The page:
What do extreme weather events tell us about climate change?

“Climate is what you expect. Weather is what you get.”

That famous quotation from science fiction great Robert A. Heinlein captures the difficulty climate scientists have when trying to share the science behind global warming to the general public through the media.

Thanks to a link shared by my friend and collaborator UGA Meteorology prof Marshall Shepard about a special issue of Earthzine that he edited, we can get a peek into the thinking of climate scientists who are striving to make those media communications work well.

In an article entitled “Changing the Media Discussion on Climate and Extreme Weather” By Christine Shearer and Richard B. Rood, the authors point out that under some circumstances, extreme weather events can indeed be linked to climate change.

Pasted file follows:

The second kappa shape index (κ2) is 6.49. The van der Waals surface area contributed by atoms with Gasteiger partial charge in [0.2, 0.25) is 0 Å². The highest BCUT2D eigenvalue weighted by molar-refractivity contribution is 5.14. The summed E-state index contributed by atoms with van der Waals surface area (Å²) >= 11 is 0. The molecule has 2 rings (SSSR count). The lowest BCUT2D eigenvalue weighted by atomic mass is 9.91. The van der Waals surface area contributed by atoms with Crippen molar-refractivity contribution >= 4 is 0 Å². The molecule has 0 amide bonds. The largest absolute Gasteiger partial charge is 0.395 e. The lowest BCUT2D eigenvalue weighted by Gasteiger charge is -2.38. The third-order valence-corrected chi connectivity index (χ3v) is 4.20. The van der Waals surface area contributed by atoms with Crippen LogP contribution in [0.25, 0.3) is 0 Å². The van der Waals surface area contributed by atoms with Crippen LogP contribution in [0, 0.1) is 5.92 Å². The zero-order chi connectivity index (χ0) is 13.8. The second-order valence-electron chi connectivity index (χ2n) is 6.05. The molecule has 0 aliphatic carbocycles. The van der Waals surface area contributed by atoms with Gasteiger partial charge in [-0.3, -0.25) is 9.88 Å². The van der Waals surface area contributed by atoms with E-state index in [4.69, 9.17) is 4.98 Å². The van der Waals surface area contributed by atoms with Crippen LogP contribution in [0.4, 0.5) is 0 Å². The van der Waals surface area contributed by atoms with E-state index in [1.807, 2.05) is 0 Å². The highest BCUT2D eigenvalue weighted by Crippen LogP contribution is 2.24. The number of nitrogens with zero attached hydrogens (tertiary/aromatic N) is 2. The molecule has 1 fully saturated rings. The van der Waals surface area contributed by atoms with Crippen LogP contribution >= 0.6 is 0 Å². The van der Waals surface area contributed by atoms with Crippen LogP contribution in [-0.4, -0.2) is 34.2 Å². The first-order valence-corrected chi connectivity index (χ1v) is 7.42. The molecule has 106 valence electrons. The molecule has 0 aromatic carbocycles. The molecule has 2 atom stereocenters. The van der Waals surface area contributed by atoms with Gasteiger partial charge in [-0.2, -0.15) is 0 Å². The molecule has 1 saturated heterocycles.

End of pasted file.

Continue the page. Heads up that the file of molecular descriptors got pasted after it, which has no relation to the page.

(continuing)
In particular, two recent European heat waves cannot easily be dismissed as just weather, but should be recognized as strong supporting evidence of potentially dangerous global warming.

To quote the article:

Focusing on European heat waves, Barriopedro et al. [22] determine that the 2003 and 2010 European heat waves are the hottest of the past 510 years. That is, there have been two 500-year events in the past decade. These heat waves are determined to be more than four standard deviations from the 1970-1999 mean, extreme by any measure. Barriopedro et al. are confident in attributing more moderate heat waves (two to three standard deviations) to changes in a shift of a mean summer temperature, i.e. climate change. The more extreme events they link to enhanced variability, with such variability both consistent with the predictions from climate change models and becoming more likely in the next 40 years. Therefore, a definitive climate-change signal will emerge for these most extreme events.

Before commenting, I recommend that you read the complete article.

For a collection of book reviews on this subject, see the Science Shelf Book Review Archive weather and climate section.